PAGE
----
- Series: The Steve Ditko Archives (Book 1)
- Paperback: 240 pages
- Publisher: Fantagraphics Books; 1 edition (July 31, 2014)
- Language: English
- ISBN-10: 1606997394
- ISBN-13: 978-1606997390
- Product Dimensions: 6.7 x 0.7 x 9.6 inches
- Shipping Weight: 1.4 pounds (View shipping rates and policies)
- Average Customer Review: 18 customer reviews
- Amazon Best Sellers Rank: #712,104 in Books (See Top 100 in Books)
Enter your mobile number or email address below and we'll send you a link to download the free Kindle App. Then you can start reading Kindle books on your smartphone, tablet, or computer - no Kindle device required.
To get the free app, enter your mobile phone number.
Other Sellers on Amazon
+ $3.99 shipping
Strange Suspense: The Steve Ditko Archives Vol. 1 Paperback – July 31, 2014
An Amazon Book with Buzz: "Ghosted"
Seven perfect days. Then he disappeared. A love story with a secret at its heart. Learn more
Frequently bought together
Customers who bought this item also bought
About the Author
Steve Ditko continues to create comics in his studio in New York City.
Top customer reviews
There was a problem filtering reviews right now. Please try again later.
This period dates from just before the comics code came in (the early 50s), the era of graphic horror exemplified by EC and other publishers. Ditko's work for Charlton at that time really hits "the nail on the coffin," so to speak. And what's quite interesting is that here he is just out of Cartoonist school creating an impressive array of visual story telling. I can see influences of Will Eisner here, and some of the particular shading techniques of Golden Age artist Mort Meskin, whom Ditko has admitted being a fan of. Mort Meskin's use of blacks could easily be compared to Alex Toth, and this simple direct style can be found in Ditko's later work as well.
Take for example an early effort, "Die Laughing". This tale on its own doesn't really go anywhere especially scary. Some college boys in an initiation ceremony enter a haunted house. One disappears and at the end another boy has been frightened so much he turns into a gibbering idiot who then dies. On the face of it, it's nothing much but filtered through Ditko's imagination it really shines. Aside from drawing a creepy-looking haunted house and white lines of a floating mist throughout all the panels, the scenes of the boy's faces with up-lighting from lanterns and flashlights are especially fine. It's difficult to find another comics artist at the time that could handle form in such a competent manner using light and shadow. This tale, typical of his early work is often laid out in a 6-panel grid - two tiers of three tall panels. Later on in the 60s Charlton Ghost Comics work he usually did the more traditional three tier, six panel grid. But even though he used this layout often, in this story you can see some pages divided up in the middle by a long "wide screen" panel, most likely a film influence.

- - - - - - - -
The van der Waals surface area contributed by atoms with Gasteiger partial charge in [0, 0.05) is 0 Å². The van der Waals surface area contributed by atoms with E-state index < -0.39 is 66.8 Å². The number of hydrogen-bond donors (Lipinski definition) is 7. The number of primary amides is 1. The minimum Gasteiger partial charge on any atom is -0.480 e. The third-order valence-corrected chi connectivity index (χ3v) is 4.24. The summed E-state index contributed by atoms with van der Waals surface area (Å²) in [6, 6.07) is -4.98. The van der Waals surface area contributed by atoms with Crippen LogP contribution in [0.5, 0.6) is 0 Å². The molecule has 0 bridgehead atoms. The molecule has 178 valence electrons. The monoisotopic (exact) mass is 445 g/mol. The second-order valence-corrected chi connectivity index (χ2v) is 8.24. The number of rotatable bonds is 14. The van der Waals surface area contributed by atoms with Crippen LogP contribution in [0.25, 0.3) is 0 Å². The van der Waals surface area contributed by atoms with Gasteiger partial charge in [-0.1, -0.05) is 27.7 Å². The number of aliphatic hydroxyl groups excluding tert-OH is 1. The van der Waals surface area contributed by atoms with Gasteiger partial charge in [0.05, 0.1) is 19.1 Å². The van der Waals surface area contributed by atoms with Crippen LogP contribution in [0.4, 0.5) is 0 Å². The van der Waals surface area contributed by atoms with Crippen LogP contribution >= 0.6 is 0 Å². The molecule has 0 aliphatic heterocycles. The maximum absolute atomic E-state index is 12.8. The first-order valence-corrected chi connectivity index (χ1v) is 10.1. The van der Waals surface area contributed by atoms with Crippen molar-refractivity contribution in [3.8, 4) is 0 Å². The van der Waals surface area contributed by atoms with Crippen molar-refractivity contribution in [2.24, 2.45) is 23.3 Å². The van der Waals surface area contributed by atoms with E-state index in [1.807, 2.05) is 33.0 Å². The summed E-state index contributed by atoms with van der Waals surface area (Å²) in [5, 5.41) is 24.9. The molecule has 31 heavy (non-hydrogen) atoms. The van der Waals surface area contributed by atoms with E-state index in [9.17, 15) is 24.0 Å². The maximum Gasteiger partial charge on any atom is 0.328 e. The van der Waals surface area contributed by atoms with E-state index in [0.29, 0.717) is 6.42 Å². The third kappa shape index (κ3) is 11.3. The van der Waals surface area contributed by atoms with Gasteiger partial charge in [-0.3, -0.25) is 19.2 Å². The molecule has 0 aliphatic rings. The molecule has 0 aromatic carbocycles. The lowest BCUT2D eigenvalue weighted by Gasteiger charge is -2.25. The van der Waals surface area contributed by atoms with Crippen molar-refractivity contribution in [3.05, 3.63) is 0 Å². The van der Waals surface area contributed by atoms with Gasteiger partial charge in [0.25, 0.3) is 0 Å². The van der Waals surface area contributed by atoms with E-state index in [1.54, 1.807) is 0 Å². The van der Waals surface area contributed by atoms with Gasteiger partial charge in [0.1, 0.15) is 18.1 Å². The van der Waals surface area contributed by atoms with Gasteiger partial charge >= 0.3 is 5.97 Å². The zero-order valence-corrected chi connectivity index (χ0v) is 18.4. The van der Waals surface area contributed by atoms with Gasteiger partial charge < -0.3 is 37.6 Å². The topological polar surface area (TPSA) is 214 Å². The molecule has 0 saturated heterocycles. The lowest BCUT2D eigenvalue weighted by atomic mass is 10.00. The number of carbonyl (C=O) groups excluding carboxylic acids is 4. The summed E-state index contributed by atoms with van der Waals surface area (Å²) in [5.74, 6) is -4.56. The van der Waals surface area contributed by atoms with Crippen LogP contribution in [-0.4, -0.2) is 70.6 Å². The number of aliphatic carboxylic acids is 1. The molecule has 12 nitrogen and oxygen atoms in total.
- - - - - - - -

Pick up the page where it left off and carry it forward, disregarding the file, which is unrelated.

You can find examples of Ditko's take on different genres, ranging from romance, to western to crime and science ficiton, but most readers would agree it's the horror stuff that really takes off here. Imagine some Grimm's fairy tales with a really grim take. That's what you'll find in "Cinderella" where poor Cinderella's stepmother and sisters are all vampires! They all want to go to the ball, and leave poor Cinderella home. She has other ideas having eavesdropped on their evil spells so she conjures up some demons to help her. Ditko draws a coach drawn by scaly forked tongued demon horses! Cinderella, a tall statuesque blonde that Ditko was so fond of drawing wears "the shining cloak of the beyond" a shimmering white gown! And then her vampire stepsisters kill all their rivals at the prince's ball. Again Ditko uses lighting to great effect, and a variety of angled shots, from underneath, straight on and above. All this visual virtuosity adds to the grim doings of this creepy tale!
And speaking of creepy, don't miss "Rumpelstiltskin!" Gee, he's not the typical little man often depicted in this tale! He's one of a clan of demons, a short little man, with bright red hair, a yellow-green face with bulging eyes and a permanent toothy grim. He has a bug like appearance - a breastplate and a furry body. His special name? Well, in a demon competition he submits human skins he's tattooed demon patterns on. He desires a youthful clean skin! Enter the miller's daughter. Again, she's a tall leggy blonde, a buxom gal wearing a low cut raggy red dress. She starts off barefoot but then later on, inexplicitly she's wearing red stiletto heels! Ah, a little bit of artistic freedom Ditko enjoys here! That's the freedom of working for Charlton - no editorial interference!
Those are just a few of the gems you'll find in this well produced book. Timing, close ups, long shots, atmospheric suspense - its all here! And as for production values, I like the decision to print the stories the same size as the original comics. And the use of matte paper is wise as well. I have Marvel's Amazing Adult Fantasy hardback and it's a bit larger with glossy paper. These are scans of the comics pages so at times you are going to get bleeds, and off register colors, but remember this is Charlton Comics so you have the original material to consider. Sometimes there could have been a little more attention to cleaning them up, for example the cover reproduction of The Thing #15. The title has a lot of bleed through from behind. That's typical of how comics age from this era. Who'da thought it? Ephemeral material that lives on after all these years and admired for the artistry behind it! And consider the collector's prices all these original comics from the 1950s command and you have a bargain! All in all, Fantagraphics has come out with a fine collection of the early work of a true comics master. Aspiring comics artists could learn a lot from this book!